“I felt really strong out there. I was just getting better and better and I could see the openings were there so I just wanted to take my time. After the third standing count I was sure the ref was going to stop it.
“This is a big stepping stone for me. Hopefully when I get a chance in the senior Olympics I’ll be more focused and will be more ready because I’d done a Youth Olympics.
“It means a lot to be the flagbearer for the team. When the boss [Chef de Mission Mahdi Choudhury] asked to see me I thought I was in trouble but when he told me I was blown away. The whole team from all the sports have become a bit of a family and all supporting each other. It’s a great thing to be a part of.”
Across the Youth Olympic Park as boxing got in to full swing, karate came to a conclusion and Team GB had an interest in the women’s kumite +59kg event in the form of Lauren Salisbury.
And the Romford fighter didn’t disappoint, securing bronze and Team GB its first ever Olympic karate medal.
After an initial 4-2 defeat to Keli Kydonaki of Greece, in which the bout was very even until two late points for the Greek fighter, Salisbury had to bounce back strongly in her second bout against the United Arab Emirates.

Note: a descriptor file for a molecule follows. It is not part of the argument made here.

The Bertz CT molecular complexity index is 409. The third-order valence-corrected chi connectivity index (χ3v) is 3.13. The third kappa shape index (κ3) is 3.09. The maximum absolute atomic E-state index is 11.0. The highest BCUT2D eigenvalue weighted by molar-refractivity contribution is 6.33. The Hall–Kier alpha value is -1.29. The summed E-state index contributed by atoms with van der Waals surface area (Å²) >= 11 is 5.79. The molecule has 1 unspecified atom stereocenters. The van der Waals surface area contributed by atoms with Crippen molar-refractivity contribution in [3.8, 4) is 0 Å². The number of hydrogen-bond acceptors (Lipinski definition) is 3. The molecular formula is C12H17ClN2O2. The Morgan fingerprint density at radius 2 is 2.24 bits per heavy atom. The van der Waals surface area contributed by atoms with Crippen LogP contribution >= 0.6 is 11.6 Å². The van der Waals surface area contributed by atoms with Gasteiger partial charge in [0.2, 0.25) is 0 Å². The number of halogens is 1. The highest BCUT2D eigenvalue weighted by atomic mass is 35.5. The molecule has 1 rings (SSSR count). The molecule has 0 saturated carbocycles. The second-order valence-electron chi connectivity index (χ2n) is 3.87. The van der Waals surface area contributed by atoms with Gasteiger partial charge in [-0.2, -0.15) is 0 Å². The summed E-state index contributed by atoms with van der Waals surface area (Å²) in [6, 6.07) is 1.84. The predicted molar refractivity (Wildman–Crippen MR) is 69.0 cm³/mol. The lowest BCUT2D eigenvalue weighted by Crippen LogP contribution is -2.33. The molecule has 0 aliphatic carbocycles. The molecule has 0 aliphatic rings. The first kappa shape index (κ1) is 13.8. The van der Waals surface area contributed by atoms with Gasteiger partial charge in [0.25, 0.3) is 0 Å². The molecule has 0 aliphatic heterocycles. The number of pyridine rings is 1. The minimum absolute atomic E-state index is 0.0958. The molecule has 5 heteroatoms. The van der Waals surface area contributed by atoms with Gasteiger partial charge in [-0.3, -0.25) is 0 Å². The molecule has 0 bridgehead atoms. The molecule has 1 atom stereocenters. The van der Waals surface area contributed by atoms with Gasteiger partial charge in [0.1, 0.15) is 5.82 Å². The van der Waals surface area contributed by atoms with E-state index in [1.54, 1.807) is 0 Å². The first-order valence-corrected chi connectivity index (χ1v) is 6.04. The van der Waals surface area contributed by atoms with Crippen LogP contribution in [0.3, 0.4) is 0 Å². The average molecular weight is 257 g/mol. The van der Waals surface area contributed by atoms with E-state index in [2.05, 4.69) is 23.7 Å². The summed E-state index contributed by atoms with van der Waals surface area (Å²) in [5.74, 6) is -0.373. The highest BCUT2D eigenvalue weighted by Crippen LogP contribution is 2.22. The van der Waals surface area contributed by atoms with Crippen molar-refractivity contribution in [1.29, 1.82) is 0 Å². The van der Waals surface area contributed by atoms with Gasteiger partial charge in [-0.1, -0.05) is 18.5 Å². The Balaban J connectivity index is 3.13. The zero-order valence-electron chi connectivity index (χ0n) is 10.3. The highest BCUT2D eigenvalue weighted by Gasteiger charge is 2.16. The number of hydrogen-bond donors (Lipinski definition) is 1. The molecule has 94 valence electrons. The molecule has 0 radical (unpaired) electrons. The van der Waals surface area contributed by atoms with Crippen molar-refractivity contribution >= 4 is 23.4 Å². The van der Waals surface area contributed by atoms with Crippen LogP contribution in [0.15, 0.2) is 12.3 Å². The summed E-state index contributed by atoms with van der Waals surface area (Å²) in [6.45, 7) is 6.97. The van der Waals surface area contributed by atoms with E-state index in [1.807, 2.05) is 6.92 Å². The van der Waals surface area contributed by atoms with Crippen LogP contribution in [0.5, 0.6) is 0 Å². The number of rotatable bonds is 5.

Needing a win, an aggressive and positive Salisbury started well, scoring quick points with the UAE fighter unable to find a response, and eventually winning 5-0. Despite another loss, this time to Norwegian Annika Saelid (2-0) results dictated that a count back was required and Salisbury’s superior points tally saw her through to a semi-final with Sakura Sawashima from Japan.
Safe passage through to the semi-finals meant that Salisbury was guaranteed a medal but Sawashima ensured it was bronze with a dominant display, running out a 9-1 victor.
Speaking after winning bronze, a clearly delighted Salisbury said: “It’s a surreal moment, completely unbelievable,” admitted Salisbury. “It was touch and go in the group stages but we didn’t expect it [the Greek/UAE bout] to play out as it did and we just sat there and waited but it was the points I got against the UAE fighter that got me through.